So now would be the moment when I tell you three simple steps to beating comparison, and three more to preventing it from ever coming back again. But I don’t have those for you today. I don’t have them for me today.


This happened years ago, and I’m still wrestling feelings of not being good enough, of falling behind, wrestling the impulse to strive to catch up, or check into what everyone else is doing and trying to compete.


And so while it feels totally crazy to leave a blog post without a bow on top, here’s what I want to say:


If you struggle with comparison sometimes, you’re not alone. I do too. Sometimes I have a handle on it, and sometimes — like today — I totally, completely don’t.


But here’s what I also know: Comparison is the thief of joy. It really, really is.


We get nowhere when we compare ourselves to each other, we just lose the ability to proudly, confidently be us — contributing to the world in a way that is totally our own, in a way nobody can steal, or diminish.


So we can’t succumb to comparison. It happens, absolutely, but we have to fight it.

Fighting Comparison


We have to fight it by admitting it to the people we love, opening up the windows to the broken parts of our heart, letting people in to help us figure it out.


We have to fight it by repeating the truth to ourselves — that God loves us, that He created us with a purpose, that the way God created us is absolutely good enough, and that God’s economy works differently than ours — there’s more than enough to go around. 


And, as we fight it, we have to keep going in what we know God is calling us to do. We have to keep singing our song, preaching the Word, sharing our story, being beautifully and strongly us.


Even with comparison RAGING in my heart that weekend, I still had to get up on stage and share the story God has written on my life. I had to do it even though my insides felt so sick, even though I felt so entirely not good enough, and you know what? God still used it.


He’s so faithful like that.


He has a place in the world for you, and for me. He has a story for you, and for me. He has gifts for you and for me. He has a plan for my life and for your life, and nobody can take those things away.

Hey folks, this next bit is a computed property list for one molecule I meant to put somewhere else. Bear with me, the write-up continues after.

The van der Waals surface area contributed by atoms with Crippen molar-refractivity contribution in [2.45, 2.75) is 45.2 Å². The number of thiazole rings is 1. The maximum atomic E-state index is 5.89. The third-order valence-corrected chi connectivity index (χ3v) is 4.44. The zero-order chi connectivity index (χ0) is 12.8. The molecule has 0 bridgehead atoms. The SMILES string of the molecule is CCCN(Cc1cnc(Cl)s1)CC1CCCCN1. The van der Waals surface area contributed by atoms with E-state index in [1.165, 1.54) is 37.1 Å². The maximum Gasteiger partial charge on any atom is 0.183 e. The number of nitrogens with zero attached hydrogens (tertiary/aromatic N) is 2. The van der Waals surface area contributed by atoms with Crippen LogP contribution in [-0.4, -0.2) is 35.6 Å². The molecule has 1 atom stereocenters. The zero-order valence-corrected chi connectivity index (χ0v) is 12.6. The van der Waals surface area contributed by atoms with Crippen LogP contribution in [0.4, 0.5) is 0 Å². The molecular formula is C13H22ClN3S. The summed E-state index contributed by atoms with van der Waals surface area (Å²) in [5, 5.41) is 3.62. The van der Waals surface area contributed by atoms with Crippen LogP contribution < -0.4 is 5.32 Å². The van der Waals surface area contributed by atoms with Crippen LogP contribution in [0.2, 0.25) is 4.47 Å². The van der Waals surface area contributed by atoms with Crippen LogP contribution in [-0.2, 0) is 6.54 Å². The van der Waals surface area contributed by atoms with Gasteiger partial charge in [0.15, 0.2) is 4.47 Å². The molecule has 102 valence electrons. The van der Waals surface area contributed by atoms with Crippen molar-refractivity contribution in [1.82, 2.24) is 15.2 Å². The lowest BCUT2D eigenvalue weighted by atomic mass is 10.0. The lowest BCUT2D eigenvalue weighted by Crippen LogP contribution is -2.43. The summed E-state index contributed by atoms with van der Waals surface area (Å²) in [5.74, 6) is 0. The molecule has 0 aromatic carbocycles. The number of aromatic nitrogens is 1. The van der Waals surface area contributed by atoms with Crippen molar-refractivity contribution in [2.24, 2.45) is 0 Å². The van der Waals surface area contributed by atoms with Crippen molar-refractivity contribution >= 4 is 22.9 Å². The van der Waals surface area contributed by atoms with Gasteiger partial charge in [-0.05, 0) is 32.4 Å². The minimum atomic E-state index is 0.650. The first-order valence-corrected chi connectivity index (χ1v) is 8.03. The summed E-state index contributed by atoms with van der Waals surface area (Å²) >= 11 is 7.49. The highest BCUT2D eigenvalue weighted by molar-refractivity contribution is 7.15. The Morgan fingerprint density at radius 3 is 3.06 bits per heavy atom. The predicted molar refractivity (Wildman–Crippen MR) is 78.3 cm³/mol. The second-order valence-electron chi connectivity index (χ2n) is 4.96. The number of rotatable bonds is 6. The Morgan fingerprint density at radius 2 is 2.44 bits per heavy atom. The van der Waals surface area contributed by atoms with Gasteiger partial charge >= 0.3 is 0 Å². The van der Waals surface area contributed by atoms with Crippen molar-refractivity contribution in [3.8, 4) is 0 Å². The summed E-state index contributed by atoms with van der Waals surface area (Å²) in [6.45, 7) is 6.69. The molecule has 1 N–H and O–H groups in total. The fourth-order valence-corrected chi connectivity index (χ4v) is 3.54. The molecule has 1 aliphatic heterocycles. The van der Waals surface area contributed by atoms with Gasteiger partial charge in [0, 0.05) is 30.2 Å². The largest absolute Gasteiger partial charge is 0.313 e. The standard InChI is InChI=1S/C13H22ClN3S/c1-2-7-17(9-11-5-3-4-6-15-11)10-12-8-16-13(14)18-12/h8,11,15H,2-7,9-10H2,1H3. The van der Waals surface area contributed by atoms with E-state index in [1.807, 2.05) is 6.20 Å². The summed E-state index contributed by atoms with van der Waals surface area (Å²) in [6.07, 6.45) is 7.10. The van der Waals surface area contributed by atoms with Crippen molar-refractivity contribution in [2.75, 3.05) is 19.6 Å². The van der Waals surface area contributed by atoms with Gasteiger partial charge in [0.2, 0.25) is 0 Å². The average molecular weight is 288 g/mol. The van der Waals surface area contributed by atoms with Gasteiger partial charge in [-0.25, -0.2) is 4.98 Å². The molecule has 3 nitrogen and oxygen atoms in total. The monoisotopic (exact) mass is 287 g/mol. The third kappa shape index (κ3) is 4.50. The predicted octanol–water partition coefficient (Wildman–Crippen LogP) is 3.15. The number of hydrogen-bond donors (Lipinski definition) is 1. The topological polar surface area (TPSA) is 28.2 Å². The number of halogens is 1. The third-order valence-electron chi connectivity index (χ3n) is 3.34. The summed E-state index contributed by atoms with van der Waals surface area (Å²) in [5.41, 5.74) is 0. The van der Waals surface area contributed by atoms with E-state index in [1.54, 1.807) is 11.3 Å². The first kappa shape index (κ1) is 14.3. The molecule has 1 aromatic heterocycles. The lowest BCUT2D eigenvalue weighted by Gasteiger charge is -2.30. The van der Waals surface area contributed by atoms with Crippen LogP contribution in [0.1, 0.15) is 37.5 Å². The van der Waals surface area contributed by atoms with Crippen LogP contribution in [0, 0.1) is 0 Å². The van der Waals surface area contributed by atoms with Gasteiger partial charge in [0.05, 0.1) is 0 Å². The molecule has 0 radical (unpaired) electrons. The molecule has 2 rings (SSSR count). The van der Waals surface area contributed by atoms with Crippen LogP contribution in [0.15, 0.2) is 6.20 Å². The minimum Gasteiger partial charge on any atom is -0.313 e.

So sweet friend, here’s to fighting comparison with everything we have, and to singing our song anyway, as we practice believing that how God created us is good enough, and that there’s more than enough goodness to go around.


Has comparison been a struggle in your life lately? If so, I have a podcast episode I would love to share with you. It’s called “How To Keep Comparison From Stealing Your Joy” and in the episode I’m actually chatting with the blogger I just told you about — the one I was comparing myself to! In the episode I actually tell her about this day, and how I was comparing myself to her, and to my total shock, she admitted that she compares herself to me too! It was such a healing, wonderful conversation. I can’t wait to share it with you. Click here to listen!


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Add a Comment
  1. Kym says:

    Darling Stephanie….no matter who the “other woman” is (hee hee), and even if I read 10 other blogs on a regular basis (which I do not…), MY world would be so much less encouraged and so much less lovely and so much less pink (!) without YOU! YOU fill up a space in my life that nobody else could, nor do I want them to. You feel like a trusted friend (who cannot just be “replaced” by somebody else! “Joined” by someone else maybe, but not replaced!) and someone I fight comparing myself to! lol! It’s all in your perspective….

    So, be wonderful YOU, and never forget that this is a BIG world (even though the internet makes it seem small), and there is room enough for all of us.

  2. Kylie Smith says:

    Thank you for sharing! Your blogs truly speak to me and are struggles that I have to overcome daily with the Lord. For my story, I always compared myself to my friends who were in a relationship with someone they met. I always thought “what is wrong with me, and when will my time be?” It was frustrating and I kept asking the Lord for this specific guy to have a crush on me (of course that was ridiculous, but I was desperate). One weekend I started cleaning out my drawer and found the book Redeeming Love that my roommate had given to me sophomore year. It was amazing that Hosea could love this prostitute even through her sinful past of guilt and same. It inspired me to stop looking and seek the Lord in this area of my life. I started praying January 1st for the Lord to send me someone like Hosea. I wanted all these qualities and for him to put Jesus first before me. Long story short, I prayed every single day for five months for someone. It turns out God answered my prayer the day after graduation when I met my boyfriend at the San Diego airport. We went on a coffee date there and never stopped talking. It is crazy how His timing is worth it even though in college I was jealous of my friends and their “perfect” relationship. Ps: It would be so cool to see you here in Nashville at coffee shop! You are an amazing writer and I enjoy reading your posts each week! Thank you and keep it up!

  3. KaTie Bulmer says:

    AHHHHH Stephanie this is so perfect. “I think we can officially call the market saturated when every single person in the world knows Jesus, and knows themselves, and loves themselves, and knows how much they’re worth. But until that happens, the world needs your voice. So you have to keep sharing it!”